The GAO report winnows down the number of NDA’s submitted to FDA between Fiscal Years 2002 and 2009 (October 1, 2001, through September 30, 2009) to 175 NDAs for new molecular entities – 43 (or one quarter of which) included evidence from at least one non-inferiority study.  Of the 43 NDAs identified, 29 of them included evidence from at least one non-inferiority trial.  “Most NDAs – 18 of the 29 – were approved based on evidence from pivotal non-inferiority trials.  FDA approved the remaining 11 applications based on other evidence, such as the superiority of the new drug compared to a placebo or an active control.”  Twelve of the 18 NDAs approved based on evidence from pivotal non-inferiority trials were for antimicrobial drugs.  Interestingly, the GAO report notes that “[t]he number of NDAs with evidence from non-inferiority trials varied from year to year and generally declined from fiscal years 2002 through 2009.  On average, FDA received five NDAs each year that included evidence from non-inferiority trials.”

With respect to non-inferiority study characteristics, the GAO report notes that:

Characteristics varied among the non-inferiority trials that provided primary evidence for the approval of the 18 NDAs.  FDA relied on primary evidence from multiple pivotal non-inferiority trials to support the approval of most of these applications. The number of pivotal non-inferiority trials used as primary evidence for these 18 NDAs ranged from one to four, with an average of two pivotal non-inferiority trials supporting the approval of each application.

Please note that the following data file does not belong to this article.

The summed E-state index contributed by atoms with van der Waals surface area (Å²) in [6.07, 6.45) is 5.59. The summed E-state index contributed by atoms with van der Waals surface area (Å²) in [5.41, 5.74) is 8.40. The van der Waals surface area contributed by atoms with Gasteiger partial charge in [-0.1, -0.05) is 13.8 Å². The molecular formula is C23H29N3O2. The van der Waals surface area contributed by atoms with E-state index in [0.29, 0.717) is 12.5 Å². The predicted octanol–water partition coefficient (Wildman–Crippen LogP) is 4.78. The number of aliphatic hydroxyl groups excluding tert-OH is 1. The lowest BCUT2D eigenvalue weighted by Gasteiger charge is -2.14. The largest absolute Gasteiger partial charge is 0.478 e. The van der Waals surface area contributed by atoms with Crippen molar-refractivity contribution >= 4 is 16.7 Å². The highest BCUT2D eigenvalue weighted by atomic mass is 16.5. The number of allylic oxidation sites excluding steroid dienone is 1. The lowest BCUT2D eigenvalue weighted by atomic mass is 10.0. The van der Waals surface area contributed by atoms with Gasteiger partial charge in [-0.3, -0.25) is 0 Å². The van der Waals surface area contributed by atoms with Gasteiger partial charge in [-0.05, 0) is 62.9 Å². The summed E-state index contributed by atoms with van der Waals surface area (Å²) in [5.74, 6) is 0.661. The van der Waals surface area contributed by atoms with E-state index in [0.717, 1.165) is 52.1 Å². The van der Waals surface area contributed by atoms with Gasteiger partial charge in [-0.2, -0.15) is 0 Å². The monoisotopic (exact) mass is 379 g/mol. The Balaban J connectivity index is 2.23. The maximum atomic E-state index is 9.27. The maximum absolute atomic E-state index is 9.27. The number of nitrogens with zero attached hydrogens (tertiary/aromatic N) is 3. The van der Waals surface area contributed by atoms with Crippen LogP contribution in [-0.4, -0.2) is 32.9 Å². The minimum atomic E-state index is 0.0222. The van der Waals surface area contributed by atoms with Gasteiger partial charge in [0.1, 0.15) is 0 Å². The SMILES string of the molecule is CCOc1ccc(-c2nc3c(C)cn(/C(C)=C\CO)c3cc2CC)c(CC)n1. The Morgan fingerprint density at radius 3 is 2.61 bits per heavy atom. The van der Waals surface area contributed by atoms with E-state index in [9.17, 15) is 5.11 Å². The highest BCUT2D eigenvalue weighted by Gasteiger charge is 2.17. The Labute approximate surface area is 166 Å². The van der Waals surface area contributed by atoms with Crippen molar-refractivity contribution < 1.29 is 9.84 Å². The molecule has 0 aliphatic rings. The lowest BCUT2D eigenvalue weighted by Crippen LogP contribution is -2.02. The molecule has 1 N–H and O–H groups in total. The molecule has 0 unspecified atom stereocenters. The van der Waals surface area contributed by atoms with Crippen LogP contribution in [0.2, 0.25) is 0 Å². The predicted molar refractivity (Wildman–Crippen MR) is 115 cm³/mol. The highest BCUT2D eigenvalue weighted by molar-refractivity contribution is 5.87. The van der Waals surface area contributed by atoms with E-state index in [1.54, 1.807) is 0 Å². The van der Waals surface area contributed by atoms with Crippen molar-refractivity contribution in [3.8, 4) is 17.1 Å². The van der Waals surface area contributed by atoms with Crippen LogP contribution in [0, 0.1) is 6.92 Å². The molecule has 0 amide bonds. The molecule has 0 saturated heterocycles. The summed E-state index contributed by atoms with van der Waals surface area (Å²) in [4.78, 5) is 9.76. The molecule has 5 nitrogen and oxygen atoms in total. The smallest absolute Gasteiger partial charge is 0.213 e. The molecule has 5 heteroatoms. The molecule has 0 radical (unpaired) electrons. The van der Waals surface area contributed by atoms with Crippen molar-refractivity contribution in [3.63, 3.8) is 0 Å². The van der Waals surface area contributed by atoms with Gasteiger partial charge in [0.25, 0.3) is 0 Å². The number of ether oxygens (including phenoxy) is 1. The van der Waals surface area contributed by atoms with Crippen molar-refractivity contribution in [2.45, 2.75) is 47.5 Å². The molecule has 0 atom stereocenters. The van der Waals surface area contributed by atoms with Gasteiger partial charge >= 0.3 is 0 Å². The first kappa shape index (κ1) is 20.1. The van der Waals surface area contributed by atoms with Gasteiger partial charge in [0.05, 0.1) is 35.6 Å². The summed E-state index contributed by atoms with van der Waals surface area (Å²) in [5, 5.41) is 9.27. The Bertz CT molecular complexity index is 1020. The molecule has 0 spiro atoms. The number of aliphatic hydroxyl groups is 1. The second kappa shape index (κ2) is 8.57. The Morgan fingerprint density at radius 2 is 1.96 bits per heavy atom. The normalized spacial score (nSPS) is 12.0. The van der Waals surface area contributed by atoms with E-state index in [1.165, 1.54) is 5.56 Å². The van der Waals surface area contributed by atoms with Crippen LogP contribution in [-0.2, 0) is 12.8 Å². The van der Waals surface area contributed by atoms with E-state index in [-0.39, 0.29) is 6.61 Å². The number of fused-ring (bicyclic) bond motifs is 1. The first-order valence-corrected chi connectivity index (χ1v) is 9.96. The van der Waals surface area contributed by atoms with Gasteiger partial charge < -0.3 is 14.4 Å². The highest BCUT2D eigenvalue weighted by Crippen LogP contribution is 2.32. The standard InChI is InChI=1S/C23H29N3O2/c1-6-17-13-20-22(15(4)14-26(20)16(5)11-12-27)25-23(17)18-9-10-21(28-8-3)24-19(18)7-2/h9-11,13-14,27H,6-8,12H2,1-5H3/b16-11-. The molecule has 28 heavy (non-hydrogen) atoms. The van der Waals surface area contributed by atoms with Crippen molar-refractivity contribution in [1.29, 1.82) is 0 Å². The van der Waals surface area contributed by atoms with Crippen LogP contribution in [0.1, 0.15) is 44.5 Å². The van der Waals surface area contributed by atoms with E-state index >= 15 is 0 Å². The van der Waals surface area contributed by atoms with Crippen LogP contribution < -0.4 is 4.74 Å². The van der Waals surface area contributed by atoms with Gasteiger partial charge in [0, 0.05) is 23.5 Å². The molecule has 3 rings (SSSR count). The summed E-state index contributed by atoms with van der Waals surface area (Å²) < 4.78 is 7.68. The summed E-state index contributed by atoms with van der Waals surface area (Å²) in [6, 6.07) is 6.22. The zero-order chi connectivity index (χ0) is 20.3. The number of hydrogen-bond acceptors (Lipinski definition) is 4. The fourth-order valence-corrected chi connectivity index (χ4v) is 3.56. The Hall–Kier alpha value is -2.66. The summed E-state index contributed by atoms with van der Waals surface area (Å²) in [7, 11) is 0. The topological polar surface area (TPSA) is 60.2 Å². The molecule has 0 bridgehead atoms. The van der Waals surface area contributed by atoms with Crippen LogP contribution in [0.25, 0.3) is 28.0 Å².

Some other interesting tidbits from the report include:

  • “Two-thirds, or 12, of the 18 NDAs included trials that measured drug effectiveness using a surrogate, rather than a clinical, primary endpoint in at least one of their pivotal trials.”  According to some experts, this “increases uncertainty in the drugs’ true effectiveness.”
  • “Half of the 18 NDAs FDA approved on the basis of non-inferiority trials tested the effectiveness of the new drug against more than one active control.  A majority of the active controls used in non-inferiority trials were FDA-approved for the indication. However, three applications included evidence from non-inferiority trials that used one active control that was not FDA-approved for the indication.”
  • “The margins used for most of the 18 NDAs approved on the basis of evidence from non-inferiority trials ranged from 5 to 20 percent, with the most commonly used margin being 10 percent.  That is, for trials using a 10 percent non-inferiority margin, the new drug could be estimated to be up to 10 percent less effective than the active control. However, the observed difference in the effectiveness of the new drug and active control, as measured in the clinical trials, would be less than 10 percent.”